Plotting a century of fair trade


Consensus: The World Trade Organization's leader hopes nations have learned from the past 100 years.

November 27, 1999|By Paul L. Montgomery | Paul L. Montgomery,LOS ANGELES TIMES

GENEVA -- The lights at the World Trade Organization headquarters near Lake Geneva are on late these nights. The 135-nation organization, responsible for seeing that the export-import trade in each of its members is conducted fairly and freely, is preparing for a gathering in Seattle on Tuesday that could outline the foreign-trade rules of the next century.

The meeting, bringing together trade ministers of its members, is expected to take up questions as varied as health hazards of genetically engineered food and French quotas on American movies and television programs. Increasingly, the profitability of a product outside its country of origin is a crucial element in its production. With trillions of dollars at stake in world trade and many interests involved, the discussions in Seattle are expected to be heated and complex.

The man at the center of the WTO is its director-general, Mike Moore. He is responsible for finding, among all the opposing interests, a consensus that will carry trade forward, bringing markets to developed countries and developing countries alike.

The director-general's skills should be those of negotiator rather than policy-maker -- twisting arms or parrying threats as the need arises. Moore, a New Zealander who took office Sept. 1, has the political experience for the task. His straight-talking but nonconfrontational style is making a mark in Geneva.

Moore, 50, had jobs in meat packing, construction and social work before becoming, in 1972, the youngest person ever elected to the New Zealand Parliament. He had many ministerial posts when his Labor Party was in power: overseas trade and marketing, finance, foreign affairs and, briefly in 1990, prime minister.

His selection as director-general was contentious. He won the early support of the United States and most Western countries. But developing countries had doubts, and a standoff resulted. In a compromise, Moore was chosen for a three-year term, instead of the usual four, with the understanding that the next three years would go to Supachai Panitchpakdi of Thailand.

This has led to fears of stalling by the Third World until "demi-Moore's" successor takes over. The normal period for a round of world trade talks is three years, but some Asian trade ministers are predicting that this round, called the Seattle Round or the Millennium Round, will take longer.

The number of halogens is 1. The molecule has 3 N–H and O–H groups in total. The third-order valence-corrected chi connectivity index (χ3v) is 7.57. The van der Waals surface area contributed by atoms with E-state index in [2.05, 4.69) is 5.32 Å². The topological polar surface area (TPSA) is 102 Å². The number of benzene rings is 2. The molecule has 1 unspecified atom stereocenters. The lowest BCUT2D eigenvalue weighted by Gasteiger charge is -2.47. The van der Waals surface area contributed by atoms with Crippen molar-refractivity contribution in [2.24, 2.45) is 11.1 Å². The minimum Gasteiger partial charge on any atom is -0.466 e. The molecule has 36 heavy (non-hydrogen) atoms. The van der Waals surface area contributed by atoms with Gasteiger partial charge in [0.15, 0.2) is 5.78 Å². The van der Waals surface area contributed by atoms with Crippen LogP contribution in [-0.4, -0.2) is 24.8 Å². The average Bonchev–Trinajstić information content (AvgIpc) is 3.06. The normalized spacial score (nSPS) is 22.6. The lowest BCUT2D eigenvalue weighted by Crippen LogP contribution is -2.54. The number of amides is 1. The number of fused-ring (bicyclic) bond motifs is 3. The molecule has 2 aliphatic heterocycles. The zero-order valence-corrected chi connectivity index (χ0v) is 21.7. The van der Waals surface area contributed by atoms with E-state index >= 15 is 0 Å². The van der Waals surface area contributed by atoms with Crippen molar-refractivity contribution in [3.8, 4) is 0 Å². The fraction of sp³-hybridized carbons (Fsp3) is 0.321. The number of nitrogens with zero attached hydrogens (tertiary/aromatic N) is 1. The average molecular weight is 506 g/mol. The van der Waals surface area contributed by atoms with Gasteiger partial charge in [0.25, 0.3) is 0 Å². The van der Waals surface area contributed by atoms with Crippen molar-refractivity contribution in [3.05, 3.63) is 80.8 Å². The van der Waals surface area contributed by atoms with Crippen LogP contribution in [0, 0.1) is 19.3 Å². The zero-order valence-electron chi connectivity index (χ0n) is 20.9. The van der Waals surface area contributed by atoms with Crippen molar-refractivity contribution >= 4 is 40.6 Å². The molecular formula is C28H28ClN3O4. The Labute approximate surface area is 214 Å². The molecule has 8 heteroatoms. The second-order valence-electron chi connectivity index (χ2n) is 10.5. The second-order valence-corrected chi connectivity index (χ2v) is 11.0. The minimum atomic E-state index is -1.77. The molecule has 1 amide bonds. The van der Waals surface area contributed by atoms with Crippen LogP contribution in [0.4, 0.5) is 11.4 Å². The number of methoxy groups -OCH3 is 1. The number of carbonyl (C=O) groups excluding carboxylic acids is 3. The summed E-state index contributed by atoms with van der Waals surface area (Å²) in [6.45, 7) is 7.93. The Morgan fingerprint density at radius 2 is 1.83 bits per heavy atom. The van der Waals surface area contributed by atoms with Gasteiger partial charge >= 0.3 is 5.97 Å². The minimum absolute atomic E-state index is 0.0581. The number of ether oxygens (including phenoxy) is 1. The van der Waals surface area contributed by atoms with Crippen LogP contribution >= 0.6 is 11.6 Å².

Moore answered questions from his smallish office overlooking Lake Geneva.

The idea of the Seattle conference is to prepare a world trade agenda for the 21st century. What do you think the main problems and issues are?

What we want is to come out of Seattle with an organization that is looking at the issues of the next century. Essentially, is the next century going to be managed by force, by coercion or by persuasion, by cooperation? In the next century, have we learned anything from the last hundred years?

I think we've learned that we can't have clean air in one country without clean air in the other; we've got to cooperate whether it's an airline or a tax system or fisheries. We have to manage our resources in a sustainable way and manage our differences in a civil, legal way.

And so, I think, we want to come out in Seattle with a stronger, more relevant organization. And we've got to have a look at what the shape of the economy of the next century will be. That is why the Americans are pushing so hard on electronic commerce, and that is why issues of good governance, in regards to developing countries, are fundamental.

There are a lot of modest things we can do -- not very sexy. They might sound like jargon unless you think of the implications behind them. An agreement on transparency in government procurement is good for the taxpayer, it's good for the consumer, and it provides a base for good governance.

What's very good about this organization, as opposed to others, is that it's member-driven, which means sovereign governments, which means everything that we do has to be ratified by the government or the parliament, that any country can leave in six months -- it's done by consensus.

Therefore, nothing can go through unless the U.S. agrees. But, interestingly, nothing can go through unless all the countries agree.

Some countries, particularly France, have promoted a limitation on imported cultural products, such as Hollywood movies, in the interest of maintaining cultural diversity. The French call it the "cultural exception" to free-trade rules. Do you expect this issue to emerge in Seattle?

I think here technology and history are our great friends. I come from a country where we're trying to get a renaissance of our indigenous language, and many countries want to promote their own cultures, so there is a cultural unease here. But with technologies of a hundred TV channels, that kind of thing, I think we can get around that. We can have a dedicated system promoting indigenous language.

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